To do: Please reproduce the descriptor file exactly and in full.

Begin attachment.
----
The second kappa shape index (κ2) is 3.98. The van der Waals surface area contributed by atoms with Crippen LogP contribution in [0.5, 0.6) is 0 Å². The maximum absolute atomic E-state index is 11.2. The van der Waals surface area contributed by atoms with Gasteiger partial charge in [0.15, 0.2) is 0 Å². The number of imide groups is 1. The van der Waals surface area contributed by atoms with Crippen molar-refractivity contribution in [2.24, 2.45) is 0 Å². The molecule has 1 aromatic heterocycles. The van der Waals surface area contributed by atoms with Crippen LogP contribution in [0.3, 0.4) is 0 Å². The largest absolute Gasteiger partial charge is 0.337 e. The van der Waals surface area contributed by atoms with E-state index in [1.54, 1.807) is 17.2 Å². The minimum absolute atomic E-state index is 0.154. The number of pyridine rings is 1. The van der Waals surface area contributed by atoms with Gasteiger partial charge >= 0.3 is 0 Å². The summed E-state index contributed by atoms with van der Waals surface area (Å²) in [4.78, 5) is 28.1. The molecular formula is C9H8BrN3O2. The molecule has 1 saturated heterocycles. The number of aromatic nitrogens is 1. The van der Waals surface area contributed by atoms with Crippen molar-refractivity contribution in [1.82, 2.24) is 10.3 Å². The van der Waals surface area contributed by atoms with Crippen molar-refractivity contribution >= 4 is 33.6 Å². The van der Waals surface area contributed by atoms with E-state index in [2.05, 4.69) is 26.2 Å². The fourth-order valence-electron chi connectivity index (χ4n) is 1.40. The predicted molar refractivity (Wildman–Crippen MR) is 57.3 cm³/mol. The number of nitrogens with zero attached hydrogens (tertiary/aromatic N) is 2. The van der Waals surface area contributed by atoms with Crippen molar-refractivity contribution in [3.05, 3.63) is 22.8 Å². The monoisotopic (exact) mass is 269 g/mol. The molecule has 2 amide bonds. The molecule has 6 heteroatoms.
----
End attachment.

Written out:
The second kappa shape index (κ2) is 3.98. The van der Waals surface area contributed by atoms with Crippen LogP contribution in [0.5, 0.6) is 0 Å². The maximum absolute atomic E-state index is 11.2. The van der Waals surface area contributed by atoms with Gasteiger partial charge in [0.15, 0.2) is 0 Å². The number of imide groups is 1. The van der Waals surface area contributed by atoms with Crippen molar-refractivity contribution in [2.24, 2.45) is 0 Å². The molecule has 1 aromatic heterocycles. The van der Waals surface area contributed by atoms with Crippen LogP contribution in [0.3, 0.4) is 0 Å². The largest absolute Gasteiger partial charge is 0.337 e. The van der Waals surface area contributed by atoms with E-state index in [1.54, 1.807) is 17.2 Å². The minimum absolute atomic E-state index is 0.154. The number of pyridine rings is 1. The van der Waals surface area contributed by atoms with Gasteiger partial charge >= 0.3 is 0 Å². The summed E-state index contributed by atoms with van der Waals surface area (Å²) in [4.78, 5) is 28.1. The molecular formula is C9H8BrN3O2. The molecule has 1 saturated heterocycles. The number of aromatic nitrogens is 1. The van der Waals surface area contributed by atoms with Crippen molar-refractivity contribution in [1.82, 2.24) is 10.3 Å². The van der Waals surface area contributed by atoms with Crippen molar-refractivity contribution >= 4 is 33.6 Å². The van der Waals surface area contributed by atoms with E-state index in [2.05, 4.69) is 26.2 Å². The fourth-order valence-electron chi connectivity index (χ4n) is 1.40. The predicted molar refractivity (Wildman–Crippen MR) is 57.3 cm³/mol. The number of nitrogens with zero attached hydrogens (tertiary/aromatic N) is 2. The van der Waals surface area contributed by atoms with Crippen molar-refractivity contribution in [3.05, 3.63) is 22.8 Å². The monoisotopic (exact) mass is 269 g/mol. The molecule has 2 amide bonds. The molecule has 6 heteroatoms.